The disease in which the region of the Drishti (pupil) assumes a yellowish colour, and all external objects appear yellow to the sight owing to the presence of the vitaited (and augmented) Pitta in the region of the Drishti is called Pitta-Vidagdha-Drishti. It is due to an accumulation of the deranged Dosha (Pitta) in the third Patala (coat) of the eye, and the patient cannot see anything in the day, but can see only in the night. 18.
The external objects appear white to the sight when it is affected by the accumulation of the deranged Kapha. The deranged Dosha (Kapha), in this case, is simultaneously divided over all the three Patalas (coats) of the eye. In consequence of this the patient is attacked with nocturnal blindness, being able to see only in the daytime owing to the (melting and) decrease of the deranged Kapha through the heat of the sun. This is known as Sleshma-vidagdha-Drishti. 19.
The external objects appear dusky or smoke-coloured when the sight is affected through grief, (high and protracted) fever, over-straining or excessive physical exercise, or injury to the head, etc. The affection of vision thus engendered is called Dhuma-Drishti (smoky sight). 20.
The disease in which small things can be viewed only with the greatest difficulty (even) in the daytime, but can be viewed (easily and clearly) in the night owing to the :subsidence of the deranged pitta through the coldness of the atmosphere (and a general cooling of the Earth's surface) * is called Hrasva-játy † 21.
The form of occular affection in which the colour of Drishti (pupil) of a man affected by the Doshas resembles (and is found to emit (luminous) flashes like) that of a mungoose in consequence of which the external objects appear multi-coloured in the day time, ‡ is called Nakulándhya. The form of occular affection due to the action of the deranged Vayu, and in which the Drishti (pupil) is contracted and deformed and sinks into the socket, attended with an extreme pain in the affected parts, is called Gambhiriká. 22-23.
Besides the above, there are two more forms of Linga-uás'a of traumatic origin, viz., Sa-nimitta (of ascertainable origin) and A-nimitta (without any manifest or ascertainable cause). Under the first group may be arranged those which are produced by such causes as an over-heated § condition of the head (brain, etc.), and marked by the specific symptoms of (blood-origincd) Abhishyanda, while the second comprises those in which the loss of one's vision is due to causes, such as the witnessing of divine halo or effulgence emanating from the ethereal person of a god, or a Gandharva (demigod), a holy saint, a celestial serpent, or such other highly bright object. In this case the eye is not outwardly affected and the pupil (Drishti) looks as bright and clear as a Vaidûrya gem, while in the former case (of ascertainable origin) the eye is characterised by a sunken or pierced or impaired aspect of the pupil. 24.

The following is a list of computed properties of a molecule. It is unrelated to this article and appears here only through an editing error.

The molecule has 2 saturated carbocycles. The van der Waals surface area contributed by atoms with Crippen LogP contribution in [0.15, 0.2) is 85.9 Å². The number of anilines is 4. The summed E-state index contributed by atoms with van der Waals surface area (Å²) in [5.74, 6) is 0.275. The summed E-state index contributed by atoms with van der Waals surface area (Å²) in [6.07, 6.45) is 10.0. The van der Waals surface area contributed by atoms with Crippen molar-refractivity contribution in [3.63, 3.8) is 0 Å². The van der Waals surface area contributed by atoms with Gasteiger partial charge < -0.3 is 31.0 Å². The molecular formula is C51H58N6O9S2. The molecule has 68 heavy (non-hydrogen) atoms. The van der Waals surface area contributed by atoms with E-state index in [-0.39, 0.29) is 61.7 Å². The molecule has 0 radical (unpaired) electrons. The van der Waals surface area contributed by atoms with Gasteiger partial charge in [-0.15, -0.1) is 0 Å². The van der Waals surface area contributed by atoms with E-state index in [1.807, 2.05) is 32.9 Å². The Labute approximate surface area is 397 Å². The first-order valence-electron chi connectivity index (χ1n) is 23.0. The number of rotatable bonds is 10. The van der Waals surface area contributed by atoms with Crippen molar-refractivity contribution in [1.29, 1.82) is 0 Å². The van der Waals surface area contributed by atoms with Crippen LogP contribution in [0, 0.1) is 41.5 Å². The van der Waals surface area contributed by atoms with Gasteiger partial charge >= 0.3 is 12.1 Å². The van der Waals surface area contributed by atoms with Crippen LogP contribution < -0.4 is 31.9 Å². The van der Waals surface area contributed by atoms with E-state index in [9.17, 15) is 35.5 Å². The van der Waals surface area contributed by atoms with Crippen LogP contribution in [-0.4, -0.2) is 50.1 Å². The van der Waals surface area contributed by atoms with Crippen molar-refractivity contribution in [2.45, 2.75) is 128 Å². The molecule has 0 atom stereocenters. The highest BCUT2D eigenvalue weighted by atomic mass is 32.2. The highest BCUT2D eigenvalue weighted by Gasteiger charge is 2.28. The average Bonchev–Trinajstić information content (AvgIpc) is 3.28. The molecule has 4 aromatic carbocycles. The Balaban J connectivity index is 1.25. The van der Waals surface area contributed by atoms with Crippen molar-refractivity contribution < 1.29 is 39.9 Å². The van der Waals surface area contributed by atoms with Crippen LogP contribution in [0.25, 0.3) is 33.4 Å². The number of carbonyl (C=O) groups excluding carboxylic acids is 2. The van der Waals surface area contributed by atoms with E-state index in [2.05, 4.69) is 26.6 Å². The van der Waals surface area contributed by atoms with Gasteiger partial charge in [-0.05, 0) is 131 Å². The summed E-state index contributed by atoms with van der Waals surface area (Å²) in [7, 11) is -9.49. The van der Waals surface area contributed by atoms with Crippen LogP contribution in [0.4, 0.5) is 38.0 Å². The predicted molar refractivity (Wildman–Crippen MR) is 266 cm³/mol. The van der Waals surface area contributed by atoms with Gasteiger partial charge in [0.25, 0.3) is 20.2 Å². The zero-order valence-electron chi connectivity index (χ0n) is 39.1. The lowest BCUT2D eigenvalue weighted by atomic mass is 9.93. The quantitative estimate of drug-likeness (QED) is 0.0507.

* The latter part of the text here seems to be incongruous. Mádhava does not read the last line in his Nidána, nor does Dallana include it in his commentary. Dallana, on the other hand, says that some read this line, but holds, on the authorityof Videha, that the reading is incongruous, in as much as "Hrasva-játya" is said to cause one of the four types of night-blindness.
† Some read Hrasva-jádya in place of Hrasva-játya.
‡ This shows that a man affected with this form of disease cannot see anything in the night.
§ The head is liable to be over-heated by the smelling of poison or poisonous objects or any other strong-scented flower, etc.
We have thus finished describing separately the diagnostic traits of the seventy-six forms of disease which affect the organ of vision. We shall hereafter separately deal with the nature of the medical treatment to be pursued in each case. 25.
Thus ends the seventh chapter of the Uttara-Tantra in the Sus'ruta Samhitá which treats of the pathology of the diseases peculiar to the pupil of the eye.